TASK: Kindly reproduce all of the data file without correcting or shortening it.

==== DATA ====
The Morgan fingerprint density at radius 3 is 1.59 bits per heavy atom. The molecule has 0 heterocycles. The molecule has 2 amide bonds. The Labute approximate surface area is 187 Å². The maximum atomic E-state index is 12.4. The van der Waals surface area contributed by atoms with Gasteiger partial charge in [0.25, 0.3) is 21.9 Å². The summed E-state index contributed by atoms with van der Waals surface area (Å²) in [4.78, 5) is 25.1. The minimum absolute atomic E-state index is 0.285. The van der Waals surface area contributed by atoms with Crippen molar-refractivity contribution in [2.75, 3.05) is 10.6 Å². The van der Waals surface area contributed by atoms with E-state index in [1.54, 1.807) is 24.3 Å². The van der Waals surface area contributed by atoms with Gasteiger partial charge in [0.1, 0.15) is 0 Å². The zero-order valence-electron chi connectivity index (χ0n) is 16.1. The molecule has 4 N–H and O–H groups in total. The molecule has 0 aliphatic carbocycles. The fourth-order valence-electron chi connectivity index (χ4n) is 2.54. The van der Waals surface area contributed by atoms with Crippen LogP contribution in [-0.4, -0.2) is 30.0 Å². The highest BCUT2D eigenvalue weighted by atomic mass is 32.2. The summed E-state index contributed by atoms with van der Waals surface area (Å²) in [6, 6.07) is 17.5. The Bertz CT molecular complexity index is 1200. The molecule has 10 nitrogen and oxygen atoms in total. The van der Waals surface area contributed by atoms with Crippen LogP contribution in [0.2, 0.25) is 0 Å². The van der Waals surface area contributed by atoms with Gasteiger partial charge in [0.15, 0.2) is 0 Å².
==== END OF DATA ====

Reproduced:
The Morgan fingerprint density at radius 3 is 1.59 bits per heavy atom. The molecule has 0 heterocycles. The molecule has 2 amide bonds. The Labute approximate surface area is 187 Å². The maximum atomic E-state index is 12.4. The van der Waals surface area contributed by atoms with Gasteiger partial charge in [0.25, 0.3) is 21.9 Å². The summed E-state index contributed by atoms with van der Waals surface area (Å²) in [4.78, 5) is 25.1. The minimum absolute atomic E-state index is 0.285. The van der Waals surface area contributed by atoms with Crippen molar-refractivity contribution in [2.75, 3.05) is 10.6 Å². The van der Waals surface area contributed by atoms with E-state index in [1.54, 1.807) is 24.3 Å². The van der Waals surface area contributed by atoms with Gasteiger partial charge in [0.1, 0.15) is 0 Å². The zero-order valence-electron chi connectivity index (χ0n) is 16.1. The molecule has 4 N–H and O–H groups in total. The molecule has 0 aliphatic carbocycles. The fourth-order valence-electron chi connectivity index (χ4n) is 2.54. The van der Waals surface area contributed by atoms with Crippen LogP contribution in [-0.4, -0.2) is 30.0 Å². The highest BCUT2D eigenvalue weighted by atomic mass is 32.2. The summed E-state index contributed by atoms with van der Waals surface area (Å²) in [6, 6.07) is 17.5. The Bertz CT molecular complexity index is 1200. The molecule has 10 nitrogen and oxygen atoms in total. The van der Waals surface area contributed by atoms with Crippen LogP contribution in [0.2, 0.25) is 0 Å². The van der Waals surface area contributed by atoms with Gasteiger partial charge in [0.15, 0.2) is 0 Å².